Touring Cemeteries of Vienna - Part I
Everything that has a beginning has an end. After leaving Austria to live first in the US and then in the UK, I was amazed to realise that one of the distinctive Austrian features is the country′s obsession with death. It does make sense, though: Our culture was shaped by the age of Baroque, when reason increasingly dismantled old mysteries like thunder and natural disasters - but death remained a central issue for every living being and gained a central role in the theology and art of Baroque.
Vanity and symbols for it are commonly found in churches, monasteries and other buildings all over Austria and the country has several famous catacombs, charnel houses and cemeteries to offer. Many Austrians have a separate savings account in order to pay for their funerals. They can be very expensive and elaborate, often include the presence of musicians and choirs. Austrians like to emphasise to tourists how important the cemetery culture is, however, it is a rather recent addition to Austrian culture, since the big spending on funerals and tombs did not start that early.
In the Middle Ages and Early Modern days, cemeteries were typically around churches and not particularly elaborate at all. In Vienna, the biggest ones were around the old churches: Stephansdom Cathedral, the Michealerkirche, the Peterskirche, the Schottenstift Abbey and the Ruprechtskirche. In the 18th century, Emperor Joseph II worried about sanitation and the quality of the water in Vienna and closed all cemeteries in the first district - from now on, bodies were not to be buried within the city walls.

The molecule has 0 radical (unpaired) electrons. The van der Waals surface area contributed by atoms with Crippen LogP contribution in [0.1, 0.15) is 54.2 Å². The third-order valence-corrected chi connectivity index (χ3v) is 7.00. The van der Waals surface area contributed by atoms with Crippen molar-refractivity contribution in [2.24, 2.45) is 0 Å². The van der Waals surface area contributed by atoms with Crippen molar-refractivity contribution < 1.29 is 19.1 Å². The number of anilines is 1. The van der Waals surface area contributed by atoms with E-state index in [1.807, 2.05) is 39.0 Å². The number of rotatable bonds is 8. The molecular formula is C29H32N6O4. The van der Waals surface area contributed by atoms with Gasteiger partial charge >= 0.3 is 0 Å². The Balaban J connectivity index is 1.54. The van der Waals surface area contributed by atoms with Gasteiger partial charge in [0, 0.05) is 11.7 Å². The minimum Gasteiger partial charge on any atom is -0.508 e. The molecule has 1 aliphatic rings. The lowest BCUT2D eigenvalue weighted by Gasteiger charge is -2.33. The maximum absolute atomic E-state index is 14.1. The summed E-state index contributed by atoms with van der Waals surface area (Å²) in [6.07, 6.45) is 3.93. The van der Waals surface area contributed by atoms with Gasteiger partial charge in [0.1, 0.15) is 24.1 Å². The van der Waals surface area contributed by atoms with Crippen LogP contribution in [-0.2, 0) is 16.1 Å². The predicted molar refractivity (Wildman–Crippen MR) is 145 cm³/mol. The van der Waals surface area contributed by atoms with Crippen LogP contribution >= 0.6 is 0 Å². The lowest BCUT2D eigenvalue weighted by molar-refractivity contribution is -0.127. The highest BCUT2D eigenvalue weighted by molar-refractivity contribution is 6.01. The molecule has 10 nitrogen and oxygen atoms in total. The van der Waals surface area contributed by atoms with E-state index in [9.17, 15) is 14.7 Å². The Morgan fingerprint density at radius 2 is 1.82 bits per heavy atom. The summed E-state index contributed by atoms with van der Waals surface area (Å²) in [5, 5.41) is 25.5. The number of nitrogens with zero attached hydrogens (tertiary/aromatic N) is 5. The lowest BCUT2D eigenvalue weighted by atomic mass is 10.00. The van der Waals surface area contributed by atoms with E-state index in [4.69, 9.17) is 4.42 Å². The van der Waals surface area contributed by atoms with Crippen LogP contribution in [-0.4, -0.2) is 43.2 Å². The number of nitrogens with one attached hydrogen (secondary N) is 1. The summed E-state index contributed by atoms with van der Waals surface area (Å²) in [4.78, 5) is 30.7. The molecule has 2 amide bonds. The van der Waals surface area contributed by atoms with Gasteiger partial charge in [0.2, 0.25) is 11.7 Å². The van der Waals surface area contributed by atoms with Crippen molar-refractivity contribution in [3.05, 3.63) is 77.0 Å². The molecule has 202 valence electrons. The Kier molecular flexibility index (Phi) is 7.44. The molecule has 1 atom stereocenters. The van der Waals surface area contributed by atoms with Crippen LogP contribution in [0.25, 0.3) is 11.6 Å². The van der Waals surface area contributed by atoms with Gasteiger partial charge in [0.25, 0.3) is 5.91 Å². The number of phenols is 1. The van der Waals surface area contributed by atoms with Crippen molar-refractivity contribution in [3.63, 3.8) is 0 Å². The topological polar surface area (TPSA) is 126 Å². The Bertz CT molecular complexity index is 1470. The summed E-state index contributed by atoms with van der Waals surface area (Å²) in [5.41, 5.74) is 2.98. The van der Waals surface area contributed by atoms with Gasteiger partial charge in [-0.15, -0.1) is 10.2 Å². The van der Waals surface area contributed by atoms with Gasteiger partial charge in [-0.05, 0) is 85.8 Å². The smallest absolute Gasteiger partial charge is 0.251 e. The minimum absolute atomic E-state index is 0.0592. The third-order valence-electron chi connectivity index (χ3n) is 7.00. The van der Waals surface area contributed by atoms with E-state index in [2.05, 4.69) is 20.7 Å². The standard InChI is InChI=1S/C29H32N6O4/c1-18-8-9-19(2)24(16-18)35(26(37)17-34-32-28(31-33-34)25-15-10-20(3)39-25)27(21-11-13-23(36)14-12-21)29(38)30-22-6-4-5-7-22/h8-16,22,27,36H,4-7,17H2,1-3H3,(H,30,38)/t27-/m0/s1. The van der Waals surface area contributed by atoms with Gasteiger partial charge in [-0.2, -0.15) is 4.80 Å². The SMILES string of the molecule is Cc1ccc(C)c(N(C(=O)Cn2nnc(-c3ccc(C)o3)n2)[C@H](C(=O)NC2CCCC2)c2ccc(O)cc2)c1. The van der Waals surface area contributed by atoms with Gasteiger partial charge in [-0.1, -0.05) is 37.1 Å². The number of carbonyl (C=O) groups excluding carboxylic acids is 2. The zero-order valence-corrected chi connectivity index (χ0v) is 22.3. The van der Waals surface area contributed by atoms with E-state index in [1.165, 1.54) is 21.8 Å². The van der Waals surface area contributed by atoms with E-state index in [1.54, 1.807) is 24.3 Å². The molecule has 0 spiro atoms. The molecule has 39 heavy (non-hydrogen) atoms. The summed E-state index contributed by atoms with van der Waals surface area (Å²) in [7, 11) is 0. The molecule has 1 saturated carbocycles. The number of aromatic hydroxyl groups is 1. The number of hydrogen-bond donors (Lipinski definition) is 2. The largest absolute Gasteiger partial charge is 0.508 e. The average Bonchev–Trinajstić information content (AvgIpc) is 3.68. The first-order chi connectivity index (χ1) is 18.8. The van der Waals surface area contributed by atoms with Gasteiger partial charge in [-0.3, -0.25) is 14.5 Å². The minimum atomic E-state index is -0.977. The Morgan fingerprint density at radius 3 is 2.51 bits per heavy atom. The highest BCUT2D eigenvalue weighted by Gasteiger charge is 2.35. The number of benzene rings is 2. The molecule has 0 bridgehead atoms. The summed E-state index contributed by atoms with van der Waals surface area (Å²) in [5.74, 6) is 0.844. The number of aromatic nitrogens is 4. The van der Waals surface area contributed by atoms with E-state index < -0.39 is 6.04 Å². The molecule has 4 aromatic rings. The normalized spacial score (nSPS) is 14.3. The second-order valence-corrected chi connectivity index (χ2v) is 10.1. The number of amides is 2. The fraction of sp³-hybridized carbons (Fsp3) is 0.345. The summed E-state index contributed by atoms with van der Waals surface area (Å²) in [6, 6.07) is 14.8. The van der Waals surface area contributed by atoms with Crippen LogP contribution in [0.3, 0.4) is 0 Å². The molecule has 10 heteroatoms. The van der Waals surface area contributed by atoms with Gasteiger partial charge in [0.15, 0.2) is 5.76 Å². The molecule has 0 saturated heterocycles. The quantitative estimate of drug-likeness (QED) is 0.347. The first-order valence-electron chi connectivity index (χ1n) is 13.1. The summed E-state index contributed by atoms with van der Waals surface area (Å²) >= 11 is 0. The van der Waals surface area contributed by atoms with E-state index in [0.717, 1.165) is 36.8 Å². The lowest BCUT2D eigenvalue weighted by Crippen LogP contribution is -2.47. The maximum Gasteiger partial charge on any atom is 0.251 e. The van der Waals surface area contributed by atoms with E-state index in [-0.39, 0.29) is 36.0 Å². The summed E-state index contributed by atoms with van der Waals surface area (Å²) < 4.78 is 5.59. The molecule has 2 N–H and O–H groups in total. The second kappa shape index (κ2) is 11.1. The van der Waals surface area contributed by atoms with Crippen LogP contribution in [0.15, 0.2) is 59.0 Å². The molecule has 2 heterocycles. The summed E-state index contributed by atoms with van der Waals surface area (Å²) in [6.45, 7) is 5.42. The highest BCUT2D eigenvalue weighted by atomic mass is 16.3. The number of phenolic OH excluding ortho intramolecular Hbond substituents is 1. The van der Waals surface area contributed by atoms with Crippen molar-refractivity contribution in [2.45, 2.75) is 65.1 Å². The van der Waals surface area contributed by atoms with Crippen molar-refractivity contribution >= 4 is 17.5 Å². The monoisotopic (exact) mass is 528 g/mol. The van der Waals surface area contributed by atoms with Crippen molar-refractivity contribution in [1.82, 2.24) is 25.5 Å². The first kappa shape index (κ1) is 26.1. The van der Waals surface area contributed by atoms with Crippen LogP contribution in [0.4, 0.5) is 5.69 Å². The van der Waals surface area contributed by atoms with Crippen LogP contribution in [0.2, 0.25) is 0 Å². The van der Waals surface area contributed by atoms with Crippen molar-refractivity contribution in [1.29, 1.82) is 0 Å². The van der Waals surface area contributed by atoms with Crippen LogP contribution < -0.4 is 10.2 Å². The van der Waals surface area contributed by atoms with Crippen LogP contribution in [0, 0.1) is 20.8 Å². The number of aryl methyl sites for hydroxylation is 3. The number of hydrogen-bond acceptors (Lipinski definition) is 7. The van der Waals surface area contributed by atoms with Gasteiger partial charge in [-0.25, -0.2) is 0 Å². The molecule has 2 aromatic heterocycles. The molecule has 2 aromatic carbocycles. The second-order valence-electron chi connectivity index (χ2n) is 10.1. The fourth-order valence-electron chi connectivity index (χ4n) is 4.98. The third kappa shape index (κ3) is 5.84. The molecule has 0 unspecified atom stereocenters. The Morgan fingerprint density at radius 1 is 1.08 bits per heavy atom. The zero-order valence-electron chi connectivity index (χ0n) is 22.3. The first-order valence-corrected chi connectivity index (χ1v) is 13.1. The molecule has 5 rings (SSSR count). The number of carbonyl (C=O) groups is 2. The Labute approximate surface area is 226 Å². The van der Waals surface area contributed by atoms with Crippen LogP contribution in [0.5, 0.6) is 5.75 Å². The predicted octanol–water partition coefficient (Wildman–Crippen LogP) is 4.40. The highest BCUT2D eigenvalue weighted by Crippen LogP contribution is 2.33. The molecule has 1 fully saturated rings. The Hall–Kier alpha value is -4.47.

Myths about Mozart′s Funeral in Vienna
He built a whole series of new cemeteries in what was suburbs back then: The Währinger Friedhof Cemetery (Friedhof meaning "cemetery", or, literally, "court of peace") with an ancient Jewish Section, Matzleinsdorf, Schmelz and the cemetery of St. Marx in Biedermeier-style are the most famous of them. Joseph II also released several laws regulating the procedures of funerals, including the use of re-useable coffins.
This is nicely shown in the movie "Amadeus", when Mozart′s body is dumped in a mass grave in St. Marx. Just a few years later, the Austrian fuss about funerals kicked in and when it suddenly became a fashion even for middle-class people to have a decent grave, Mozart′s widow Constanze went to St. Marx and tried to identify her husband′s grave. Today, there is a plate commemorating where Mozart was buried - approximately.
The story about Mozart having a pauper′s funeral is somewhat made up, though. In fact, funerals like his were the rule for middle-class people at that time and there was actually an exorbitantly expensive service celebrated in his memory in the Michaelerkirche, where his "Requiem" was performed. Emmanuel Schikaneder, who also wrote the libretto for the "Magic Fluit" and was the director of the "Theater an der Wien" theatre, paid for this service. So Mozart′s end was not quite as badly struck by poverty as some sources might tell you.
The Währinger Friedhof Cemetery is not too far from Sigmund Freud′s apartment in the Berggasse, where he described the "Todestrieb" or "death drive". The Jewish Cemetery in Seegasse is more than 400 years old and was seriously damaged during the Nazi time. It was re-built and opened again in 1984.
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